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Help understanding Damping Factor and Impedance vs Frequency

Discussion in 'Sound Science' started by shrimants, Jul 17, 2018.
  1. shrimants
    I bought the Massdrop Plus IEM. 10 ohm impedance at 1khz. Apparently it gets lower and higher than that, because frequency affects impedance. I dont understand WHY frequency affects impedance.

    My source is currently an LG V20. Output impedance at 6 ohms. Does frequency affect output impedance? I'm pretty sure load affects output impedance.

    And then the final major question: What is damping factor, and how does it play in to all this frequency vs impedance vs output impedance stuff?
  2. pinnahertz
    If you looked at a graph of impedance vs frequency you may see how impedance changes. There are several mechanisms that can alter impedance with frequency. Basics are inductance (impedance rising with rising frequency) capacitance (impedance dropping with rising frequency, and resonances (electrical and mechanical) that are a combination of inductance, capacitance, resistance, mechanical and acoustic factors. Impedance curves are different for every headphone or IEM.
    Generally, no. Most solid-state output circuits have fairly flat output impedance curves. The same is not true of valve output circuits.
    No, load does not affect output impedance, but the two do interact. In the most simple terms, the source Z and load Z form a voltage divider. If the load Z is 8 to 10X the source Z at any point in the curve then the load has little effect on the applied voltage at its input terminals. However, if the load Z is lower than 8X, or in your case where the source Z is 6 ohms (how do you know that?) and the load is a nominal 10 ohms, that's enough that the load will affect the applied voltage at it's input terminals, and if the load Z changes significantly with frequency, then you'll have a frequency-dependent voltage divider (another name for an equalizer of sorts). This is not necessarily bad, though, as the IEM designer may anticipate the situation and even include the effects in his intended result.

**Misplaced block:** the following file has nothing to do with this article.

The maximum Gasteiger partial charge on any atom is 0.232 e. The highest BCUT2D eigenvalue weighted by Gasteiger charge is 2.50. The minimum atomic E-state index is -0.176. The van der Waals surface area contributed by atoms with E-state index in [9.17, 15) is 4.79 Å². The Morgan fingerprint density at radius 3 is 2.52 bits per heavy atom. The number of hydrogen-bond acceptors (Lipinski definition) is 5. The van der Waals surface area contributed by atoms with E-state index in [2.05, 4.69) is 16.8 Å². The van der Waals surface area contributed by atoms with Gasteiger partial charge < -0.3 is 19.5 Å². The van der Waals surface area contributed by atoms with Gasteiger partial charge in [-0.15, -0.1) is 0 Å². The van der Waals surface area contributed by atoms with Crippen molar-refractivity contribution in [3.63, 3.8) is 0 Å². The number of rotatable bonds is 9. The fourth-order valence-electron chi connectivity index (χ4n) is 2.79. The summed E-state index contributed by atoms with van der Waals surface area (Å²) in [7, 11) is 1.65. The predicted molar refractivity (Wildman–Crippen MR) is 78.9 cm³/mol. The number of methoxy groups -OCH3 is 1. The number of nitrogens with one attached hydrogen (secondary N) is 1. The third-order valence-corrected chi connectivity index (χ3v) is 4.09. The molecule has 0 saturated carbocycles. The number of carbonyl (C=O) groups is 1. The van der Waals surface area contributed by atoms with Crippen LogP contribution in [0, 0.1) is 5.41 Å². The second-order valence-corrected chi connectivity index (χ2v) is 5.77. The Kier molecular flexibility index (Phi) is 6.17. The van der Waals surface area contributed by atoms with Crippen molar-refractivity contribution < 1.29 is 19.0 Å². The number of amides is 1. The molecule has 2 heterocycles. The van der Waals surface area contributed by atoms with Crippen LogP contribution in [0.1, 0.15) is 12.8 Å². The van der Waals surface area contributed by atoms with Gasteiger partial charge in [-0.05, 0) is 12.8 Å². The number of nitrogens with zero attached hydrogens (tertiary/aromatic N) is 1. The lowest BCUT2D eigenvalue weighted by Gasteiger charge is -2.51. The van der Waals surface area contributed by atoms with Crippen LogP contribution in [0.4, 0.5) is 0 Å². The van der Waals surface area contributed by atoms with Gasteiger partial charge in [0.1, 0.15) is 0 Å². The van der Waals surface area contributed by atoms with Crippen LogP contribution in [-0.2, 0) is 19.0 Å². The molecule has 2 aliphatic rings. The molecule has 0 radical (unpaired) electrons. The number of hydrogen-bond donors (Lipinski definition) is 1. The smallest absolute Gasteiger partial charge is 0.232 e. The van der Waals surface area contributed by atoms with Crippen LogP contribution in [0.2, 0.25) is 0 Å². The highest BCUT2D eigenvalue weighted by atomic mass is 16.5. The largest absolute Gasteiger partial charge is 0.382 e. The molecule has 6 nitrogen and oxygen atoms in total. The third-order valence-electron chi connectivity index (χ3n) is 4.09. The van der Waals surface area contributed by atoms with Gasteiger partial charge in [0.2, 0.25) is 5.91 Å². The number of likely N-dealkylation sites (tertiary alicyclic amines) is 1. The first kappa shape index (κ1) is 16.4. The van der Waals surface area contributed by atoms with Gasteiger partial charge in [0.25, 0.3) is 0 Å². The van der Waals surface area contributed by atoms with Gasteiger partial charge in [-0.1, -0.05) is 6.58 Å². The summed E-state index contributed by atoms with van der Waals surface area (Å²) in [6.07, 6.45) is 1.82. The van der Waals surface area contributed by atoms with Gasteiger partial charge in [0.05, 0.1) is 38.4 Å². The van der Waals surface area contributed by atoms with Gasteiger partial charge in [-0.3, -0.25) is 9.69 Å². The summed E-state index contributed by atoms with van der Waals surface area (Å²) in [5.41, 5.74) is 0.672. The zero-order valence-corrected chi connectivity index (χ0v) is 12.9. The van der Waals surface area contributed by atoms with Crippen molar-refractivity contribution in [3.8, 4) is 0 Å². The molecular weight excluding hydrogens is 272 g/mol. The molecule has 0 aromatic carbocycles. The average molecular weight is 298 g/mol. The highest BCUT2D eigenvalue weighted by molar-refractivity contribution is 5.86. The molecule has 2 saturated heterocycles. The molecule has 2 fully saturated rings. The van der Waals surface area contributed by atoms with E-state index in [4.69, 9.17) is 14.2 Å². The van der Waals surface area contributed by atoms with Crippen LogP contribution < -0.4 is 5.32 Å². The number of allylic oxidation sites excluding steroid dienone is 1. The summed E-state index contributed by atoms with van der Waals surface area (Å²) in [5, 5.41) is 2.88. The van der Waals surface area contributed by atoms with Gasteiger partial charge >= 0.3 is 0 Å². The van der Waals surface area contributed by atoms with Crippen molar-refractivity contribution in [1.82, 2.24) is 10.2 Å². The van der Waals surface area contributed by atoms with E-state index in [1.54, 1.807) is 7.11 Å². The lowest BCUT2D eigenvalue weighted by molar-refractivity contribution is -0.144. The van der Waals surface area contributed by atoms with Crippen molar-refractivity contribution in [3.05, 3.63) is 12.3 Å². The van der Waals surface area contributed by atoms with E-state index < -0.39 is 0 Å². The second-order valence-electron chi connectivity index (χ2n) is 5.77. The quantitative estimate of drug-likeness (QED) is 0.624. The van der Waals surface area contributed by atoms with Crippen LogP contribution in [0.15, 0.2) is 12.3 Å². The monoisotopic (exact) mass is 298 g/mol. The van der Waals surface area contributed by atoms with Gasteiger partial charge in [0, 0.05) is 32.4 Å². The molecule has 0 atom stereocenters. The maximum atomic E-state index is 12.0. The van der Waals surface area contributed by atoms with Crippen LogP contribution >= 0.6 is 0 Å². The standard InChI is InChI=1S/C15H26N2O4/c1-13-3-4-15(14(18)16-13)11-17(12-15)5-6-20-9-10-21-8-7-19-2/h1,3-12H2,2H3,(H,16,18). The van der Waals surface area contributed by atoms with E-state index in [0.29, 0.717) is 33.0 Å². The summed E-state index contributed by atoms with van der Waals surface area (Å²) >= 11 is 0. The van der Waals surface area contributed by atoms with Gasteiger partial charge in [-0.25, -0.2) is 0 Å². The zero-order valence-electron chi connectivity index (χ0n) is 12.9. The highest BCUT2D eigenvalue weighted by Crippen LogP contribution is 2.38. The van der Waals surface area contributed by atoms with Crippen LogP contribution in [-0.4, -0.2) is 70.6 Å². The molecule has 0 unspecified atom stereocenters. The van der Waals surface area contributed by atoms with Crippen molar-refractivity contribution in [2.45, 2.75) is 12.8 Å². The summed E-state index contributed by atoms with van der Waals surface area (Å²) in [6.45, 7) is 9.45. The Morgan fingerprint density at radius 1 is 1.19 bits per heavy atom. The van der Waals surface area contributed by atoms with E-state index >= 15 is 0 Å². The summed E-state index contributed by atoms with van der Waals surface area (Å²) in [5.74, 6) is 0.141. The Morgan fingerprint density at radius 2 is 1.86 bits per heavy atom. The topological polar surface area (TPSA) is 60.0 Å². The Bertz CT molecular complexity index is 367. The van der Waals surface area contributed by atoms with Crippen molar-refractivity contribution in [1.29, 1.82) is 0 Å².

Damping Factor is the load impedance divided by the source impedance. So a high damping factor occurs when the source is much lower Z than the load. The idea is that a transducer with a signal applied is essentially a motor driving a mass. But the inverse also occurs, there the mass has inertia and resonance, which drives the motor which acts as a generator. When the back-EMF generated is driven into a very low impedance, the system becomes "damped", with the amplifier's source Z acting as a load, which controls unwanted movement in the driver. The fallacy is that it's really impossible to get an extremely high damping factor at the driver because, in the case of speakers, there's wire and a crossover effectively raising the source Z of the driving amplifier as seen by the driver, and in headphones, the resistance of the wire becomes a factor.
    There are some conditions where an undamped resonance in a transducer may be effectively damped by a high damping factor amplifier, but in practice those cases are fairly rare. It doesn't change frequency response much, other than the fact that to have a high dampling factor the amp must have a much lower source Z than the transducer load, which in turn, makes resulting voltage vs frequency variances caused by the impedance vs frequency curve of the load quite minimal. Again, that may or may not be what the designer intended.